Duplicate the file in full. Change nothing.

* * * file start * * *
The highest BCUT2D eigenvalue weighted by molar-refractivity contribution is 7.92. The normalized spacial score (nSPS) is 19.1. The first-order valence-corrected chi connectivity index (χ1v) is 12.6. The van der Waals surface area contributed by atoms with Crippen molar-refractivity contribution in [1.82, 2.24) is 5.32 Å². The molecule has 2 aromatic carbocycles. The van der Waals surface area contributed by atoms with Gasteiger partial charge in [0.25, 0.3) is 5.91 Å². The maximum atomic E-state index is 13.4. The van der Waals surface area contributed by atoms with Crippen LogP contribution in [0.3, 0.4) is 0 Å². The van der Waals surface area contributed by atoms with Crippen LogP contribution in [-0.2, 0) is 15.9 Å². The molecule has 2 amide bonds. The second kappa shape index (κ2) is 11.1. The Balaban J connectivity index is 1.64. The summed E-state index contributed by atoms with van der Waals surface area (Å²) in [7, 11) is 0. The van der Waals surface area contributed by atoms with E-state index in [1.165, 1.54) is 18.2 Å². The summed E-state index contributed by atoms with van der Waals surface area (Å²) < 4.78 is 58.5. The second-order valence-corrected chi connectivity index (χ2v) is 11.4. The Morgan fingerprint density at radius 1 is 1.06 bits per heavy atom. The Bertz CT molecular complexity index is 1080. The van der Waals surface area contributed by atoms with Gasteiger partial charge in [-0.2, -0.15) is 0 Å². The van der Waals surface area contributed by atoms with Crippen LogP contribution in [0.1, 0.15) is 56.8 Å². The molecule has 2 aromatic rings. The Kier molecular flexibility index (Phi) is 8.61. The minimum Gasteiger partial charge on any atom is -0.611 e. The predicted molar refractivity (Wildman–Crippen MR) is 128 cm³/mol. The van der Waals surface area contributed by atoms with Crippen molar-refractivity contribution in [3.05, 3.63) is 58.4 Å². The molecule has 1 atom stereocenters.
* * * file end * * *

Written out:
The highest BCUT2D eigenvalue weighted by molar-refractivity contribution is 7.92. The normalized spacial score (nSPS) is 19.1. The first-order valence-corrected chi connectivity index (χ1v) is 12.6. The van der Waals surface area contributed by atoms with Crippen molar-refractivity contribution in [1.82, 2.24) is 5.32 Å². The molecule has 2 aromatic carbocycles. The van der Waals surface area contributed by atoms with Gasteiger partial charge in [0.25, 0.3) is 5.91 Å². The maximum atomic E-state index is 13.4. The van der Waals surface area contributed by atoms with Crippen LogP contribution in [0.3, 0.4) is 0 Å². The van der Waals surface area contributed by atoms with Crippen LogP contribution in [-0.2, 0) is 15.9 Å². The molecule has 2 amide bonds. The second kappa shape index (κ2) is 11.1. The Balaban J connectivity index is 1.64. The summed E-state index contributed by atoms with van der Waals surface area (Å²) in [7, 11) is 0. The van der Waals surface area contributed by atoms with E-state index in [1.165, 1.54) is 18.2 Å². The summed E-state index contributed by atoms with van der Waals surface area (Å²) < 4.78 is 58.5. The second-order valence-corrected chi connectivity index (χ2v) is 11.4. The Morgan fingerprint density at radius 1 is 1.06 bits per heavy atom. The Bertz CT molecular complexity index is 1080. The van der Waals surface area contributed by atoms with Gasteiger partial charge in [-0.2, -0.15) is 0 Å². The van der Waals surface area contributed by atoms with Crippen LogP contribution in [0.1, 0.15) is 56.8 Å². The molecule has 2 aromatic rings. The Kier molecular flexibility index (Phi) is 8.61. The minimum Gasteiger partial charge on any atom is -0.611 e. The predicted molar refractivity (Wildman–Crippen MR) is 128 cm³/mol. The van der Waals surface area contributed by atoms with Crippen molar-refractivity contribution in [3.05, 3.63) is 58.4 Å². The molecule has 1 atom stereocenters.